ind John H. Stevens five dollars. 
On the 4th of October, Rev. J. C. Whitney, a graduate of 

Union Theological Seminary, arrived at Stillwater, and took 

charge of the St. Croix valley. 

A meeting of the male professors of religion attending the 
preaching of Mr. Neil! in St. Paul, was held on the evening of 
November 26th, 1849. 

Mr. Neili being present, he was asked to state his denomina- 
tional preferences. He decUned, alleging as a reason that he 
was commissioned by a Board composed of two sister denomi- 
nations, simply "to preach the gospel," and that he did not 
wish to bias them by stating his ecclesiastical connection, as he 
was ready to labor for their welfare, whatever form of church 
government they might choose. After prayer it was resolved 
unanimously, "That we torm ourselves into a church, under 
the name of 'The First Presbyterian Church of St. Paul.' " 

The second church organized was at Stillwater. The Rev. 
J. C. Whitney being at that time a licentiate, invited Rev, W. 
T. Boutwell, a Congregational minister and formerly mission- 
ary of the A. B. C. F. M. among the Ojibways, and Rev. E. D 
Neill, to assist him in organizing a church. The meeting was 
held on the afternoon of December 8th, 1849. -^t the sugges- 
tion of Rev. W. T. Boutwell it was unanimously voted that the 
church be called " The First Presbyterian Church of Stillwater," 
The first communion in the First Presbyterian Church at 
St. Paul was on the first Sunday of January in 1850. Dr. 



Williamson of Kaposia mission, was present, and several Indiai 
converts partook of the sacrament. 

During the last week in December, the Rev. Dr. Williamsoi 
of Kaposia, and Rev. Gideon H. Pond of Oak Grove, revivet 
the old church at Fort SnelHng, and Colonel G. Loomis anc 
P. Prescott were chosen Elders, and Rev. G. H. Pond electee 
Pastor ; and it was decided hereafter that it should be callec 
the " Oak Grove Church." 

After the small wooden church edifice in St. Paul wa: 
destroyed by fire, Mr. Neill preached in an unplastered ware 
room built of rude boards, that stood at the corner of Wapa- 
shah street, where Cathcart & Co.'s store is, and in this rud< 
building Fredrika Bremer the Swedish authoress, once wor 
shipped with the congregation, while on the same Sunday, Dr 
Williamson was preaching to some Indians in a log house ther 
occupied by the late Joseph R. Brown, which stood opposite 
on the site of Ingersoll's block of stores. 

During the winter of 1849-50, Mr. Neill preached every othei 
Sunday afternoon at the Falls of Saint Anthony, and at thai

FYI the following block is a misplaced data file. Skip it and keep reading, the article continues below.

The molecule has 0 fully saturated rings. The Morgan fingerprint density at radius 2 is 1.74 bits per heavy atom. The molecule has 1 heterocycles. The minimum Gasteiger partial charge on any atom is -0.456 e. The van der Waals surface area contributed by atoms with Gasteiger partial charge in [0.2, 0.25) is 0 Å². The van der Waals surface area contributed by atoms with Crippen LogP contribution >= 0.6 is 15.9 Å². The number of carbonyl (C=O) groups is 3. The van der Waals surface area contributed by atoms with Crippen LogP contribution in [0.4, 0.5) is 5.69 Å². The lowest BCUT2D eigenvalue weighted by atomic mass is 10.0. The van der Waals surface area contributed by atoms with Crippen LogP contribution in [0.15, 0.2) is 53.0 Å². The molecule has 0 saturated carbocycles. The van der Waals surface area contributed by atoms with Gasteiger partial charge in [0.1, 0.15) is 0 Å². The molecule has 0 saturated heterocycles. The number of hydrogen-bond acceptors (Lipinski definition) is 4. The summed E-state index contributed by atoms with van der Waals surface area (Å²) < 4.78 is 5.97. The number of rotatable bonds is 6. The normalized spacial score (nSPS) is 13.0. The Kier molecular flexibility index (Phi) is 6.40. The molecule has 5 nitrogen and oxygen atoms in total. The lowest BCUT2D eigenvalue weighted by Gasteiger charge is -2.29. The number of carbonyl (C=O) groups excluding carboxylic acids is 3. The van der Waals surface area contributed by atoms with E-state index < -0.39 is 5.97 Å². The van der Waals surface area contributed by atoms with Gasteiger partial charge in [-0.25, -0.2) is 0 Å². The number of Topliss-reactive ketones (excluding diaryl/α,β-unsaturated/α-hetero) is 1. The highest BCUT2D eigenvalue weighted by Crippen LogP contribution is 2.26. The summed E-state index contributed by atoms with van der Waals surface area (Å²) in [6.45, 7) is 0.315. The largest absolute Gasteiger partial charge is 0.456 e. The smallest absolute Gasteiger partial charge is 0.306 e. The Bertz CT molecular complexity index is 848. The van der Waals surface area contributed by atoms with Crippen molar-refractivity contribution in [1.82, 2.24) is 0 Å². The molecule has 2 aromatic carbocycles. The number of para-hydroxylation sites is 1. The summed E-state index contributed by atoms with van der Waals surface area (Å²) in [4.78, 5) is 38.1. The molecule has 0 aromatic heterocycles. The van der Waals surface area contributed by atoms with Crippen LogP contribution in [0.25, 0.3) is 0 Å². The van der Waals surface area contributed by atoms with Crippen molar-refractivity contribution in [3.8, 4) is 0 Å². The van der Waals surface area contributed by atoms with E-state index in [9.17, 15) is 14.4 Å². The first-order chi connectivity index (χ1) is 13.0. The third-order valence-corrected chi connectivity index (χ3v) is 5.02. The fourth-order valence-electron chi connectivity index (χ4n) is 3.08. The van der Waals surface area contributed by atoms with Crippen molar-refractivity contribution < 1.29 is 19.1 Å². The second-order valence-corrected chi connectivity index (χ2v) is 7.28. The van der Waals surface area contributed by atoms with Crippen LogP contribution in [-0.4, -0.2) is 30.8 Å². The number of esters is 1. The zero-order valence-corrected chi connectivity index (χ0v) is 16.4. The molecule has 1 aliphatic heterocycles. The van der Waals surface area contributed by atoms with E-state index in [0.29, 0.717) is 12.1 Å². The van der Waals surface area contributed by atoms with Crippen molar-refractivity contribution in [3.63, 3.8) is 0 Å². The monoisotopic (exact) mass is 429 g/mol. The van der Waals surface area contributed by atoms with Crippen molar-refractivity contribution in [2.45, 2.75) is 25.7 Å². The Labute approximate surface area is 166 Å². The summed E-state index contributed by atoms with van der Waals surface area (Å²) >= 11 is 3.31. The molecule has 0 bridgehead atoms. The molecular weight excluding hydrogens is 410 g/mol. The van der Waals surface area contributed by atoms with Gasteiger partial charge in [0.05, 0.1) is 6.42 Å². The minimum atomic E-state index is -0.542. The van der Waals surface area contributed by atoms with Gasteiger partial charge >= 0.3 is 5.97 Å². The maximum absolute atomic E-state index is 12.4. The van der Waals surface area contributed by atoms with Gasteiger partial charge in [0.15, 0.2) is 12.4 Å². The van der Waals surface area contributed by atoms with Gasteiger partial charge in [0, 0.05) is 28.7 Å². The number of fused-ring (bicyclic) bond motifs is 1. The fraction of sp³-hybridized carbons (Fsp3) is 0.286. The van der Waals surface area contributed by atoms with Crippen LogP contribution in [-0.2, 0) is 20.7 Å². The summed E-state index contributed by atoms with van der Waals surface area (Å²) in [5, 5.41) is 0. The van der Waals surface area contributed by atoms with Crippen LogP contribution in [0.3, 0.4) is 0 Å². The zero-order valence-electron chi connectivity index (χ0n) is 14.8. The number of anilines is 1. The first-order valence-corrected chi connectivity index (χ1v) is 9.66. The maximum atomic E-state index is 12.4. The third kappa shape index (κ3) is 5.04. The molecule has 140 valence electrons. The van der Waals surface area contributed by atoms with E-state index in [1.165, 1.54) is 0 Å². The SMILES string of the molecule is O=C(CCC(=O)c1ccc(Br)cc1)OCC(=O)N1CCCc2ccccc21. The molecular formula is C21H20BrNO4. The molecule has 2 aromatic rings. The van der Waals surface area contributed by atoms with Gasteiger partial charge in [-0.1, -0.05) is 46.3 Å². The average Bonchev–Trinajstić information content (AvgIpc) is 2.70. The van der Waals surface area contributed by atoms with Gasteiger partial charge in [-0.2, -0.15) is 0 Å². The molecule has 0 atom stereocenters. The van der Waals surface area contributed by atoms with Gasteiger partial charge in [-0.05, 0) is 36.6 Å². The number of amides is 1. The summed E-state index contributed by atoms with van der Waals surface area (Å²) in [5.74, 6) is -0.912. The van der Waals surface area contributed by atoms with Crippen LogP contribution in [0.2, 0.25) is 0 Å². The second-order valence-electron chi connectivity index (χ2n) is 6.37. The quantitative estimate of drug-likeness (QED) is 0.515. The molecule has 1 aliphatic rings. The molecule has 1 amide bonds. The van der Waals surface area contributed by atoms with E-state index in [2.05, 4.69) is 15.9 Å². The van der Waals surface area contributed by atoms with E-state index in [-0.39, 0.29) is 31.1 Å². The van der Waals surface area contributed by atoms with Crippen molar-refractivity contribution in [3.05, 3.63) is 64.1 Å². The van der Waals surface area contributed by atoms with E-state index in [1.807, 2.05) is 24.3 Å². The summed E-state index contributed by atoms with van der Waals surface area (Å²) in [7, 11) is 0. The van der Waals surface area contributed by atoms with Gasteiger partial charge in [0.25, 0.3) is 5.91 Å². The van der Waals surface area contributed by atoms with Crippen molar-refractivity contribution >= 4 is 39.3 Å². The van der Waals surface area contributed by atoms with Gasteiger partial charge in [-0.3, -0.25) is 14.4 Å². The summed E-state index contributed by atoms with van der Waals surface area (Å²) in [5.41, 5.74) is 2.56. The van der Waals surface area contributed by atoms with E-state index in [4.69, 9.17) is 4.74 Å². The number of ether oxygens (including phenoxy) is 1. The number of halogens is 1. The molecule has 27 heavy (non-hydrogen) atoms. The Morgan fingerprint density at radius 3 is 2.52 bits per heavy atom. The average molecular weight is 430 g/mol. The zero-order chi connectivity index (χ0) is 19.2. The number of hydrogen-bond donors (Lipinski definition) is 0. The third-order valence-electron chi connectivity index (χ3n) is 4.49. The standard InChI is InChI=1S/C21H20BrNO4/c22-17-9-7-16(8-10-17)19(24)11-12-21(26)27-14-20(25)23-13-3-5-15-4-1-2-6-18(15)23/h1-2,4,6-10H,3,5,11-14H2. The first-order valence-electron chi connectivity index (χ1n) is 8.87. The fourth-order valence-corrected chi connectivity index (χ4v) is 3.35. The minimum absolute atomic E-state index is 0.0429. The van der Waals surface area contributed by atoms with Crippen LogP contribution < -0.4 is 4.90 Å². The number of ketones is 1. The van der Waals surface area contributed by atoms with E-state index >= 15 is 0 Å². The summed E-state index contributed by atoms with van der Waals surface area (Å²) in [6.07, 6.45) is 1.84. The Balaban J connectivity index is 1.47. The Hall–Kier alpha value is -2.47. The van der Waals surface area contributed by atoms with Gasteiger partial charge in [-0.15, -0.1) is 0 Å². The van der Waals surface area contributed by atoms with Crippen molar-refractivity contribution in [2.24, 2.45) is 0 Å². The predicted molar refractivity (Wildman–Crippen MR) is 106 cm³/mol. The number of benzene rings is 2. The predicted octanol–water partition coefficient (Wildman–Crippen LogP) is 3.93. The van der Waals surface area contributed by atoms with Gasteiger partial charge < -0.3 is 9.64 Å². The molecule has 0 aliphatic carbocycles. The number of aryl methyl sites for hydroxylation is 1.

time his congregation there, was larger than at Saint Paul, 
The building in which the service was held, was the first district 
school house, and still stands not far from the new Methodist 
Church on University Avenue. 

In July, 1850, Rev. W. T. Wheeler, a member of the Wabash 
Association of Congregational ministers, and formerly mission- 
ary of the A. B. C. F. M., on the Gaboon river, in Africa, com- 
menced preaching there, by Mr. NelU's request. His congre- 
gation was interested in him, and a prayer-meeting sustained. 
Without any extraneous influence, he thought it proper to 
form a church. His preferences were for the Congregational 
polity, but about three-fourths of the members had letters, 
from or were connected with Presbyterian churches, and with- 
out a thought about the matter, it was unanimously resolved 



that the church be called "The First Presbyterian Church of 
Saint Anthony." 

After a brief period the Rev. Charles Seccombe succeeded 
Mr. Wheeler, and in time succeeded in persuading the con- 
gregation to drop the name of Presbyterian, and it is now 
known as the Congregational Society of Minneapolis, E. D. 

The Dakotah missionaries before the formation of white 
settlements, were united in an independent Dakotah Presby- 
tery, the present Dakotah Presbytery of the Synod. 

In pursuance of a resolution of the Synod of Peoria, the 
"Presbytery of Minnesota" comprising the churches in the 
white settlements, was organized on November 1st, 1850. As 
long as the entire region between the Mississippi and Missouri 
was occupied by the Indians, the extension of Presbyterial 
limits was not practicable. 

In time, Rev. G. H. Pond of Oak Grove, who had concluded 
to remain at the old mission station and preach to the whites, 
who were beginning to malse claims upon the recently ceded 
lands in his vicinity, was transferred from the Indian or Dako- 
tah Presbytery to the Presbytery of Minnesota. 

In October, iSji, the Rev. J. G. Riheldaffer, the present 
Moderator of the Synod, and who occupies the pulpit with me 
to-night, arrived in Saint Paul, and in February, 1852, organ- 
ized the Second Presbyterian Church in that city, now desig- 
nated as the " Central," 

At the close of the summer of 1853, the roll of Minnesota 
Presbytery was — 

Ministers. Ckiirches. Members. 

Enw. D. Neill, Saint Paul 35 

Jos. C. Whitney, Stillwater 14 

John C. Sherwin, La Croese 20 

Gideon H. Poind, Oak Grove 13 

Minneapolis 15 

Rev. G. H. Pond, in the summer of 1853 delivered the first 
sermon, at the house of Mr. John H. Stevens, to the white